Srinagar, Jan 7: From an obscure lawyer to becoming the only Muslim Home Minister the country has seen so far, Mufti Mohammad Sayeed carved a niche for himself in national and Jammu and Kashmir politics with the craftiness and unwavering focus of an avid bridge player he was.
In a political career spanning nearly six decades, Sayeed emerged as a rival power centre to the mighty Abdullahs, always playing his cards close to the chest, while making friends with parties following conflicting ideologies to suit his political agenda.
The high-points in the political journey of Sayeed, who would have turned 80 on January 12, was his being catapulted to the chair of free India's first Muslim Home Minister in 1989 and, years later, becoming the Chief Minister of the restive state for a second time in 2015, heading a coalition with BJP, which had its first brush with power in the only Muslim-majority state.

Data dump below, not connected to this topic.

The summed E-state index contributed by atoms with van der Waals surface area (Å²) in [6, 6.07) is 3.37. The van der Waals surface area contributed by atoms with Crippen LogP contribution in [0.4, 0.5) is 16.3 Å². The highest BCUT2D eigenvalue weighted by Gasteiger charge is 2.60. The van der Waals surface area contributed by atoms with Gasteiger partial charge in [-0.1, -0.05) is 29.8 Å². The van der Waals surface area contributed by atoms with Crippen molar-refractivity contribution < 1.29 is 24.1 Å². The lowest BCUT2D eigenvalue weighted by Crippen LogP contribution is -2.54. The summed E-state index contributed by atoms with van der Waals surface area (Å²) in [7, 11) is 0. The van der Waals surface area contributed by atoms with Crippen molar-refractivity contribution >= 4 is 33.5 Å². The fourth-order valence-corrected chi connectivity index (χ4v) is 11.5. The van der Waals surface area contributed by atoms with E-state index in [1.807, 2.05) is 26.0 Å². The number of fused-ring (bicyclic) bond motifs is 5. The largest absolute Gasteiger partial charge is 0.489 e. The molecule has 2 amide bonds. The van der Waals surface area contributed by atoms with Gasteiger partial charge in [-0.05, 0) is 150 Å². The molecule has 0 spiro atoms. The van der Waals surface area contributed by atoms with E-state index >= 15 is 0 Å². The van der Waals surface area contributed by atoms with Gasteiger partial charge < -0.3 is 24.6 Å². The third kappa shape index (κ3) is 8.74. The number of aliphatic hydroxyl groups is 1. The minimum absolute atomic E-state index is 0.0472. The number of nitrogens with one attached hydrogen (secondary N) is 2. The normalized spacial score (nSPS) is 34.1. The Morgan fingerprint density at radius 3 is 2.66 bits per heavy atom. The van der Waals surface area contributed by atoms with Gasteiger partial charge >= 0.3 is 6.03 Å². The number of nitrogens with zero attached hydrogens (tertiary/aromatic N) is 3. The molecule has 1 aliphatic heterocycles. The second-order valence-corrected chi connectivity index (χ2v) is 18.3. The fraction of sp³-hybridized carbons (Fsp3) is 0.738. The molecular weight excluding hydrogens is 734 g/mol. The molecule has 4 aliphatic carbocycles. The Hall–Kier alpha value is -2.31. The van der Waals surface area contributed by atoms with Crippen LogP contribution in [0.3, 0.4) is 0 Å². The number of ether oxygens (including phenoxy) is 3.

Sayeed's stint in the Home Ministry, at a time when militancy had begun to rear its ugly head in his home state, would, however, be most remembered for the kidnapping of his third daughter Rubaiya by JKLF.
The militants demanded freeing five of their comrades in exchange for Rubaiya's freedom and let her off only after their demand had been met.
The kidnapping and subsequent release of the militants, according to Sayeed's rivals, projected India as a "soft state" for the first time.
Born in Baba Mohalla of Bijbehara in Anantnag district on January 12, 1936, Sayeed had his early education at a local school and graduated from S P College, Srinagar. He went on to obtain a law degree and Master's degree in Arab History from Aligarh Muslim University.
Sayeed cut his political teeth early, having joined the Democratic National Conference of G M Sadiq in the late 1950s.
Sadiq, recognising the potential of the young lawyer, appointed him as the District Convenor of the party. In 1962, Sayeed was elected to the state assembly from Bijbehara, the seat which he retained five years later. He was appointed a Deputy Minister by Sadiq, who by then had become Chief Minister.